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FEATURE STORY

Monitoring Effectiveness of Public Service Delivery: A Win-Win for Everybody

September 9, 2015


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Public institutions work best when ordinary citizens can see and fully understand what it is they do. To this end, representatives of civil society organizations (CSOs) from Belarus, Moldova and Ukraine recently called for stronger engagement of the public in monitoring public service delivery and procurement in these countries.

In Ukraine, the World Bank has been involved in helping to improve public procurement for over a decade. In 2013, for example, the Bank conducted capacity-building exercises with civil society groups and the media on the monitoring of municipal services and procurement covering all regions in the country.

More recently, in 2014, the Bank provided capacity building and initial funding for two non-government organization (NGO) coalitions to monitor public procurement at municipal level in the cities of Ivano-Frankivsk and Vinnytsia. Both cities currently participate in World Bank-financed projects.

Vinnytsia, which is located 260 km southwest of the capital Kyiv, participates in the District Heating Energy Efficiency Project and the Serving People, Improving Health Project. Ivano-Frankivsk, the second largest city in western Ukraine, participates in the Urban Infrastructure Project.

Specially-created coalitions were free to choose areas to monitor, including areas not linked to World Bank projects. A coalition of four leading NGOs in Vinnytsia chose to monitor public procurement in healthcare, while a coalition of six organizations in Ivano-Frankivsk chose to monitor public procurement of food products for schools and kindergartens.

The coalitions focused on encouraging better interaction between city authorities and the public. Service providers were able to reach out to consumers who in turn could demand greater responsiveness and better services from those providers.

Bohdan Bilyk, the Deputy Mayor of Ivano-Frankivsk, recognizes the importance of building a strong relationship with residents. “We have managed to create a viable communication platform, which acts as a co-operation instrument for the city, schools, students and their parents – everyone wins in this co-operation, and this impact is the strongest that we’ve managed to achieve,” says Bilyk. 

“Our activities – public hearings, focus groups, training sessions and a public opinion survey – have shown that the public is interested in engaging with the city’s authorities. Our two-way interaction has been very important to raise mutual responsibility for the well-being of our region’s school-children,” he adds.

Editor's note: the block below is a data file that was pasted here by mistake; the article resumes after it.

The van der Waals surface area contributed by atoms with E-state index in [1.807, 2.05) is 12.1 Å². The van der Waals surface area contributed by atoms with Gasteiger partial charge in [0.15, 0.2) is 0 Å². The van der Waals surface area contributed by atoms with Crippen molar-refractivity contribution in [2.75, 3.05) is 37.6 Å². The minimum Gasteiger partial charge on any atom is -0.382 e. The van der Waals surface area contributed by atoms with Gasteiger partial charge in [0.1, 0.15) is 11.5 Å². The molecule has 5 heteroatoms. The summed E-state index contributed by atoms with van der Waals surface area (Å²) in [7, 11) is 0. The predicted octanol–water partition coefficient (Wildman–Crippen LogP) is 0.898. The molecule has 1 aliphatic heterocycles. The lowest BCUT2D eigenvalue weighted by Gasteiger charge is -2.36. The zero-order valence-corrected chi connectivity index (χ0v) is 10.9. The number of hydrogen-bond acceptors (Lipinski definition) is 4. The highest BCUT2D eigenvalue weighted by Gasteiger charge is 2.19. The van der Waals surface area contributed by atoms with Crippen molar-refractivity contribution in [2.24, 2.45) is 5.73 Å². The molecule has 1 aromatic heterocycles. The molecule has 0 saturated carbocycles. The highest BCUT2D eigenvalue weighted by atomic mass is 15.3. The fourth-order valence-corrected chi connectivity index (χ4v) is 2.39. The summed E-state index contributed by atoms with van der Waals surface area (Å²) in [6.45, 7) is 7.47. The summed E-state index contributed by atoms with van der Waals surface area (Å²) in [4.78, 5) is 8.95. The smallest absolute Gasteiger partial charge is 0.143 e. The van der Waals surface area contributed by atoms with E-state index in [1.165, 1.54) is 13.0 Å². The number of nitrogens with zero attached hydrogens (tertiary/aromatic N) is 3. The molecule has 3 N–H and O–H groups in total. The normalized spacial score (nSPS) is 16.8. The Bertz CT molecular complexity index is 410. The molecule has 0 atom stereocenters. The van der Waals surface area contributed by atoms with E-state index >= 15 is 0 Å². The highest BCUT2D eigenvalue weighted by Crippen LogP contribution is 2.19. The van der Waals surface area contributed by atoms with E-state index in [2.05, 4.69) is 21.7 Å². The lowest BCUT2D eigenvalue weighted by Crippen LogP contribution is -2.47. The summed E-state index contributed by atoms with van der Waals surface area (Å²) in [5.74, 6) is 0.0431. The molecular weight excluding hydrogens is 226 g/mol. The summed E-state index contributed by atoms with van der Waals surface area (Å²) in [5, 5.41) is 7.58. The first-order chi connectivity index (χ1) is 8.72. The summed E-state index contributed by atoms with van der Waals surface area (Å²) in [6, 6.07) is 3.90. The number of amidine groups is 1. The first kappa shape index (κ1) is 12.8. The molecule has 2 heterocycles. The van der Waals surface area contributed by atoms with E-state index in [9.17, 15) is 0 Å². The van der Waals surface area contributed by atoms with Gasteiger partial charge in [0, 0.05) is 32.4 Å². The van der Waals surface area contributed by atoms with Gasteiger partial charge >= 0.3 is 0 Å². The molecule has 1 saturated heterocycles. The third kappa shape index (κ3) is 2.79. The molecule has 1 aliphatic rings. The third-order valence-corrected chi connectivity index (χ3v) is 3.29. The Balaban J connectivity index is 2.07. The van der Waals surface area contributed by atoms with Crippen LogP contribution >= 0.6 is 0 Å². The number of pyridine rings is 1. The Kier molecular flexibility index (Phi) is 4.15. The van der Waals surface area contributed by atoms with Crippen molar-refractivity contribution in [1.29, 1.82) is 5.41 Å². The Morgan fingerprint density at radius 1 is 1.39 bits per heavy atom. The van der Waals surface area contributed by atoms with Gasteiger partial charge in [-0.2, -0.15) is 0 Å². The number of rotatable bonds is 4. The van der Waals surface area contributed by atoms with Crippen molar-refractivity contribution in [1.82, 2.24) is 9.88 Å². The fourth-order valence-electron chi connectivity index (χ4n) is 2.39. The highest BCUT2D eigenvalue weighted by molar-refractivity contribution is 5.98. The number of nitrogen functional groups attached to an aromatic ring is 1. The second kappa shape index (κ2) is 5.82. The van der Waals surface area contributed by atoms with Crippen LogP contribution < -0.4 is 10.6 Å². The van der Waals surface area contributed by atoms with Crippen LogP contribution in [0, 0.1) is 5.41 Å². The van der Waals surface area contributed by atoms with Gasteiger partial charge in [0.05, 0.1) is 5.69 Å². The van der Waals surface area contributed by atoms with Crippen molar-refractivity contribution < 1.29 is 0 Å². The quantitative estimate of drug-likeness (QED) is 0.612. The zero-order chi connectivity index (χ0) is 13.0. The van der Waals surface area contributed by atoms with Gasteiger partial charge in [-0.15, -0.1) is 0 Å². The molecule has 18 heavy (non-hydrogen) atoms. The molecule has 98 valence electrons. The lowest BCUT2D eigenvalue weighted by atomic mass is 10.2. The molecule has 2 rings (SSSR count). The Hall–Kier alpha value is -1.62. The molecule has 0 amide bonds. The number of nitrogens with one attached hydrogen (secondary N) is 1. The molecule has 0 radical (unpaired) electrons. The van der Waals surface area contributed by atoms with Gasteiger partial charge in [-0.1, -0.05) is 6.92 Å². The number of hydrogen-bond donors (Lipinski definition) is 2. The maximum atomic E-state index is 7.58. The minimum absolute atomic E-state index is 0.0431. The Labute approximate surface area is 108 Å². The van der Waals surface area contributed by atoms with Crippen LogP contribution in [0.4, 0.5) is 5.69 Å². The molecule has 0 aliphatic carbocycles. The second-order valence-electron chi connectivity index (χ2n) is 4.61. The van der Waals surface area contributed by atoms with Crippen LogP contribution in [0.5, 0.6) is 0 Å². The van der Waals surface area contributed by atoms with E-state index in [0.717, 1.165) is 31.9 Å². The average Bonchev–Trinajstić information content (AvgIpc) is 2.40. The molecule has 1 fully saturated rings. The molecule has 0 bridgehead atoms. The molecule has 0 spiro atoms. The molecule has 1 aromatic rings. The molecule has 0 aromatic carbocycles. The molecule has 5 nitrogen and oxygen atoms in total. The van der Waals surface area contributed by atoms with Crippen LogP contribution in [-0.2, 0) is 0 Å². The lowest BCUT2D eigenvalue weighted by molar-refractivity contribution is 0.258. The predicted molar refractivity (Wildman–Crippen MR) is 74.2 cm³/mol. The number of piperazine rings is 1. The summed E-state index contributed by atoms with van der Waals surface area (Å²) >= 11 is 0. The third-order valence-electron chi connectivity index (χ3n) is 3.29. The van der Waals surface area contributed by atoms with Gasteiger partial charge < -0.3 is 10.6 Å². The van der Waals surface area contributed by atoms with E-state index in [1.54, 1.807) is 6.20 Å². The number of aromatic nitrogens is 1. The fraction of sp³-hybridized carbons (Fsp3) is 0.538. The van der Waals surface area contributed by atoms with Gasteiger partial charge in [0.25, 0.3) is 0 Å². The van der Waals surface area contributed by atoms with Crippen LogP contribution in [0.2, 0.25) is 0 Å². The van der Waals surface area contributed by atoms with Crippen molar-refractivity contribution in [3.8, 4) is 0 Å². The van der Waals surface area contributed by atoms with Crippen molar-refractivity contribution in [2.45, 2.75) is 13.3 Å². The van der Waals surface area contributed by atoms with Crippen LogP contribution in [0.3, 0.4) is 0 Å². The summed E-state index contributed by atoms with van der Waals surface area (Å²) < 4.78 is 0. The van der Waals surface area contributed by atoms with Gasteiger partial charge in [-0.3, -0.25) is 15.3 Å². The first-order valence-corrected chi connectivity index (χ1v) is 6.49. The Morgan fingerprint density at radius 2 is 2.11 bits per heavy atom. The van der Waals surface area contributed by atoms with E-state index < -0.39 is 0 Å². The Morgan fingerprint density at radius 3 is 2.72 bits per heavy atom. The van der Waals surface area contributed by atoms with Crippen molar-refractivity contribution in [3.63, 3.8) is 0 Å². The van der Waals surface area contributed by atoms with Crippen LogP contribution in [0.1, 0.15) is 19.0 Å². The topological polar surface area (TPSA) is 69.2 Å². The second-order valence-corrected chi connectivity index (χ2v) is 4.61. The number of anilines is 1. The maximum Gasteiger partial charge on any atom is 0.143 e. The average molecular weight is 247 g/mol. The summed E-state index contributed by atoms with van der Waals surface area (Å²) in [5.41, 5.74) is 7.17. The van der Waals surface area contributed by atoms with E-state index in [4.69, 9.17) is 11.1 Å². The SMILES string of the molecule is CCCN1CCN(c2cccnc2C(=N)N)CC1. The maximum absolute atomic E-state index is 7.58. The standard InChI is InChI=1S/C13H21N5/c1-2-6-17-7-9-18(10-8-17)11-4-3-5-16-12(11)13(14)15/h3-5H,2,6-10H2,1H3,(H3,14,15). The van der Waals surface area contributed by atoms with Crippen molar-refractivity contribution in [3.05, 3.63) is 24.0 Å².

Results from both projects were recently presented at a workshop hosted by the World Bank in Kyiv, as part of the Bank-supported capacity development co-operation with CSOs in the three countries. The workshop focused on the importance of public participation, which is considered to be a critical link in the chain between fiscal transparency and accountability.  

Participants at the workshop shared their experiences in overseeing a number of public services ranging from health-care and municipal services to quality of school education and food products purchases for schools. 

The participants all agreed that having constant interaction with local communities is not purely about reacting to their complaints when something goes wrong in public service delivery, but it is also about making the community play its part in decision-making and finding solutions to everyday problems - and providing them with a voice in shaping the development of their cities.

“Based on our research, the more times a citizen spends browsing the Internet, the stronger his or her distrust of the state grows. To tackle this, the state has two options – either to shut down the Internet or to become more open. We work to achieve more openness,” says Nicu Cretu of Moldova’s Open Government Institute.

Reflecting on the progress made in the three countries in the area of citizen engagement, the workshop participants concluded that further work is needed in the two other essential pillars of good governance – public participation and accountability. 


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